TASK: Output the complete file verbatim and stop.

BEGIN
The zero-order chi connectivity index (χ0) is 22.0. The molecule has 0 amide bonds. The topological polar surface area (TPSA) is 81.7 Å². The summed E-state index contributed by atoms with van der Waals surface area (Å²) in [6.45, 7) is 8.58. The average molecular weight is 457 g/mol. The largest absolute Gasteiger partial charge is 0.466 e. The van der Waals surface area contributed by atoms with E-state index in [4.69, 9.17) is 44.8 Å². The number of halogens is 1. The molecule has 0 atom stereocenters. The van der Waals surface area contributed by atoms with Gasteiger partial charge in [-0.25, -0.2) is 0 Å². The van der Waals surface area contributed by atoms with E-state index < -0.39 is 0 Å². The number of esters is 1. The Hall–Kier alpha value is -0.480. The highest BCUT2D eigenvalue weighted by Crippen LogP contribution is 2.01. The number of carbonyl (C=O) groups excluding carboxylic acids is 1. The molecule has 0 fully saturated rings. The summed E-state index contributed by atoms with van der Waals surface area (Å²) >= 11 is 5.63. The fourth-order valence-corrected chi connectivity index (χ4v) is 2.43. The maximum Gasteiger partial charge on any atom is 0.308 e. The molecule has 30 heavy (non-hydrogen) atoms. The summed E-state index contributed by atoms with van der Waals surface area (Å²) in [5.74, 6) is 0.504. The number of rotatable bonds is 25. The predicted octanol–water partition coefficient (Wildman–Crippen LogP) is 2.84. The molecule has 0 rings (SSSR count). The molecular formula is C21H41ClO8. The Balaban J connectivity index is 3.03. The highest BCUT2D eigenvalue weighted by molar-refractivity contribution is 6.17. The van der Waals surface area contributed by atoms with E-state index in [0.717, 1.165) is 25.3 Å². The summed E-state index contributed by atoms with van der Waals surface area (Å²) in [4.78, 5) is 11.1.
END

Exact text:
The zero-order chi connectivity index (χ0) is 22.0. The molecule has 0 amide bonds. The topological polar surface area (TPSA) is 81.7 Å². The summed E-state index contributed by atoms with van der Waals surface area (Å²) in [6.45, 7) is 8.58. The average molecular weight is 457 g/mol. The largest absolute Gasteiger partial charge is 0.466 e. The van der Waals surface area contributed by atoms with E-state index in [4.69, 9.17) is 44.8 Å². The number of halogens is 1. The molecule has 0 atom stereocenters. The van der Waals surface area contributed by atoms with Gasteiger partial charge in [-0.25, -0.2) is 0 Å². The van der Waals surface area contributed by atoms with E-state index < -0.39 is 0 Å². The number of esters is 1. The Hall–Kier alpha value is -0.480. The highest BCUT2D eigenvalue weighted by Crippen LogP contribution is 2.01. The number of carbonyl (C=O) groups excluding carboxylic acids is 1. The molecule has 0 fully saturated rings. The summed E-state index contributed by atoms with van der Waals surface area (Å²) >= 11 is 5.63. The fourth-order valence-corrected chi connectivity index (χ4v) is 2.43. The maximum Gasteiger partial charge on any atom is 0.308 e. The molecule has 30 heavy (non-hydrogen) atoms. The summed E-state index contributed by atoms with van der Waals surface area (Å²) in [5.74, 6) is 0.504. The number of rotatable bonds is 25. The predicted octanol–water partition coefficient (Wildman–Crippen LogP) is 2.84. The molecule has 0 rings (SSSR count). The molecular formula is C21H41ClO8. The Balaban J connectivity index is 3.03. The highest BCUT2D eigenvalue weighted by molar-refractivity contribution is 6.17. The van der Waals surface area contributed by atoms with E-state index in [0.717, 1.165) is 25.3 Å². The summed E-state index contributed by atoms with van der Waals surface area (Å²) in [4.78, 5) is 11.1.